Mittwoch, 9. Oktober 2019

How Does A Typical German Bankruptcy Proeedure Look Like?

One of the main difficulties in the European Union considering bankruptcies is that there are not only 28 (soon to be 27) legal systems, but also 24 official languages. This is why we are looking for an AI-solution that helps you translate every court order automatically. You will hopefully see our first drafting within the next couple of weeks. 
 
Meanwhile, let us start by going through a simple case of a bankruptcy proceeding in Germany. I will link actual filings from First-Data as examples for relevant court dockets. 

I. The Bankruptcy Filing And Preliminary Bankruptcy Proceedings
  

Bankruptcy proceedings can basically be divided into the preliminary bankruptcy proceedings and the actual, formal, bankruptcy proceedings. Both stages are supervised by the bankruptcy court.

A bankruptcy must be filed by management as soon as any bankruptcy reason exists. If the filing is late (as are 80% of filings), this can lead to criminal prosecution. As matter of law, every bankruptcy filing has to be filed with the state prosecutors (see MiZI).

It is the job of management to know whether a bankruptcy reason exists. But: Bankruptcy can also be filed by creditors and – if necessary – by shareholders. I even know of a case where a court found that the supervisory board had to file, because management refused to do so.

However, the court does not automatically open bankruptcy proceedings after a filing. First, preliminary proceedings are opened: the court determines whether a bankruptcy ground actually exists. The court will therefore appoint a preliminary creditors’ committee and a preliminary bankruptcy administrator. For example, see the filing for Beate Uhse AG, where both was ordered by the court in Flensburg:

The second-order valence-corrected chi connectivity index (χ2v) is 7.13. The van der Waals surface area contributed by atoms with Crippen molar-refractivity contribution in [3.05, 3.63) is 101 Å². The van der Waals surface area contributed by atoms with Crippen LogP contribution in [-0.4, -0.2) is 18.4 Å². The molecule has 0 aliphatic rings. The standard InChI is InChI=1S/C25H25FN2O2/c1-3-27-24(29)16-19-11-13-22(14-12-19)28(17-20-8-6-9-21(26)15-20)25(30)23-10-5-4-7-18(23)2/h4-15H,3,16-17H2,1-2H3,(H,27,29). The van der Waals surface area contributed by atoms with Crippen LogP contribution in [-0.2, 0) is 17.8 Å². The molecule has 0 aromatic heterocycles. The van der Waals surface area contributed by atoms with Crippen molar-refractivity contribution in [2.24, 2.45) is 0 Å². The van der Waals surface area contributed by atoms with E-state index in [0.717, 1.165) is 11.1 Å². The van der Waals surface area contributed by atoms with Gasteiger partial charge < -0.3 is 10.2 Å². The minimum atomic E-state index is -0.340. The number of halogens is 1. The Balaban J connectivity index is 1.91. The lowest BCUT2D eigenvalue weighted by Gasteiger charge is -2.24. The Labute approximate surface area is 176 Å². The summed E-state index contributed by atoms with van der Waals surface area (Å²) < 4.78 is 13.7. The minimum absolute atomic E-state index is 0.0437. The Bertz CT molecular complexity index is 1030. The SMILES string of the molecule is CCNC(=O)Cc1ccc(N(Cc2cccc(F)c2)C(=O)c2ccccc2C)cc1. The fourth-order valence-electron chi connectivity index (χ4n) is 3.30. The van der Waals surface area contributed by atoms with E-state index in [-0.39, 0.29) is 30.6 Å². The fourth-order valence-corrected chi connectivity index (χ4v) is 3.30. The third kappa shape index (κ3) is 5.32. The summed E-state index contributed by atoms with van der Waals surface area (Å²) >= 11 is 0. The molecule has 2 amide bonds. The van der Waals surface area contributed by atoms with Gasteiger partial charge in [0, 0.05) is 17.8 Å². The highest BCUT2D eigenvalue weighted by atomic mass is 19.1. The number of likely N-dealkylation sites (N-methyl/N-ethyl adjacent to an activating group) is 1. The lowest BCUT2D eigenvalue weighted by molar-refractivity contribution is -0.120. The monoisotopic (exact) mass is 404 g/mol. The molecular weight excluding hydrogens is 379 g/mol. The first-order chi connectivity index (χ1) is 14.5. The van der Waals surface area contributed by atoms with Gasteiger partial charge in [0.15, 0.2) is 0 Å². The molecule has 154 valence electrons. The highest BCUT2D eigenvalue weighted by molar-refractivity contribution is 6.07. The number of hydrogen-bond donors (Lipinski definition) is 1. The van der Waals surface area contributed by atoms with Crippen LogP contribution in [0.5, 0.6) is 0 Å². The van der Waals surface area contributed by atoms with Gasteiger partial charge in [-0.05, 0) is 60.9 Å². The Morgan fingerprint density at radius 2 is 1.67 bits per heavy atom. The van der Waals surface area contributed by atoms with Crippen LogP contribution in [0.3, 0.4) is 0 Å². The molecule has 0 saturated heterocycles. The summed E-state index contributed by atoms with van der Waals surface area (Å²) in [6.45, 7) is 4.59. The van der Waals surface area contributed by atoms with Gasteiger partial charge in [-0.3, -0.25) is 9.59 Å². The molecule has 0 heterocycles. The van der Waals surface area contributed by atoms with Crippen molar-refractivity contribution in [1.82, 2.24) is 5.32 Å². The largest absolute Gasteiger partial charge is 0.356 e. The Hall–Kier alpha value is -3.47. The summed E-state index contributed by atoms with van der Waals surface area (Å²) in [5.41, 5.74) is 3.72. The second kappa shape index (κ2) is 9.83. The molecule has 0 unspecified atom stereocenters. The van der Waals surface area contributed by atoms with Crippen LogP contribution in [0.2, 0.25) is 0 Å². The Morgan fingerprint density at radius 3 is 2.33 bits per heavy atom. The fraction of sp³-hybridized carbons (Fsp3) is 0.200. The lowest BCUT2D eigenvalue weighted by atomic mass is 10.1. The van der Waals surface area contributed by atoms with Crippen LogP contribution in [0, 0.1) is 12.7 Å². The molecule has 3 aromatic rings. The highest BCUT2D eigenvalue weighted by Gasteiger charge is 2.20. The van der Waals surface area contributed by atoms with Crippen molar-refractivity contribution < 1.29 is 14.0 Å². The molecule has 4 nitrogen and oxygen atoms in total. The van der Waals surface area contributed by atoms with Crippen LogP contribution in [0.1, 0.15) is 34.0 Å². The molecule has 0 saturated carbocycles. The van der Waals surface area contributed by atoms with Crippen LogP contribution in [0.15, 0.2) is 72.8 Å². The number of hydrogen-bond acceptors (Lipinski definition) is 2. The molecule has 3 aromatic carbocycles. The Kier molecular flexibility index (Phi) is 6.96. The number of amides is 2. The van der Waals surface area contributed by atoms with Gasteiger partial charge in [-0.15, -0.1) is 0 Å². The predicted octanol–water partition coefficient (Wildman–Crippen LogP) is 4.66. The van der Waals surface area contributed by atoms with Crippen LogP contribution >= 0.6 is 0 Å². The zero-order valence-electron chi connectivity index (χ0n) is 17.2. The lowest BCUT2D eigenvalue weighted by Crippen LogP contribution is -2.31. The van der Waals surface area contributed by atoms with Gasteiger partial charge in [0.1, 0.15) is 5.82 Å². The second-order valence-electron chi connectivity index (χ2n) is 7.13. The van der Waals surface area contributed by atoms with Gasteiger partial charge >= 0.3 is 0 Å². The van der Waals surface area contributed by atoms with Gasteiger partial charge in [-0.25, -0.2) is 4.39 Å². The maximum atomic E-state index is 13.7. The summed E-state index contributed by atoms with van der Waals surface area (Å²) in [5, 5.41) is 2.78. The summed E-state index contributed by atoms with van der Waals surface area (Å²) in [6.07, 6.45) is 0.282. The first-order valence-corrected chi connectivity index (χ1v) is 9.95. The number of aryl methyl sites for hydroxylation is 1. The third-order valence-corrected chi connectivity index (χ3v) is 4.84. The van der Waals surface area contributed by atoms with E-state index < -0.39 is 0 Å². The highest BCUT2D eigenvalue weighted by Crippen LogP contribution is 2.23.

The court ordered Dr. Sven-Holger Undritz (White & Case) as preliminary administrator. Among his tasks were

a) to examine the jurisdiction of the court for proceedings (centre of the debtor's economic activity);

b) to examine whether there is grounds for opening formal bankruptcy proceedings;

c) to find out whether the debtor's assets will cover the costs of the proceedings;

d) see, if the prerequisites for self-administration are met (this is usually only done if management files and asks for self-administration).

A preliminary creditors’ committee was also established. Its most important right at this stage is to oversee the administrator and exchange him, if neccessary, after formal proceedings are opened.


II. Formal Opening And Creditor Meeting

Formal bankruptcy proceedings are opened by the court if, based on the assessment of the preliminary administrator, it arrives at the conclusion that bankruptcy grounds do in fact exist and there are sufficient assets to cover the costs of the proceedings. See here for a court order of a formal opening: 


If there are no bankruptcy reasons, the filing will be rejected. If there are, but the debtor does not have sufficient assets, the company will be liquidated. The court will order the necessary steps for that. For an example of insufficient funds, see here: 


Otherwise, the bankruptcy process is formally opened. Creditors now can no longer enforce their claims outside the bankruptcy proceedings (although this might already be the case after the preliminary filing). A (final) bankruptcy administrator will be appointed which in most cases will be same person as the preliminary one. He is now in charge of the debtor, unless self-administration is granted.
 
The first creditors’ meeting is no later than three months after the opening of the formal proceedings. There, the creditors decide how to proceed with the company. It can also instruct the administrator to prepare a bankruptcy plan. In a bankruptcy process, the creditors meeting is about the equivalent of the shareholders meeting outside the bankruptcy process. The creditors can influence the process, especially by confirming or exchanging the administrator.

Depending on the circumstances, a solution for the debtor is sought out, which can be anything from finding an investor, a sale of the company, a sale of the assets or simply a liquidation. Every case is different, which is why it is very important to have an administrator who has good business judgement.

III. Closing

If a solution is found and/or the (majority of the) creditors agree, the company will be released from administration and is basically a “normal” company again.

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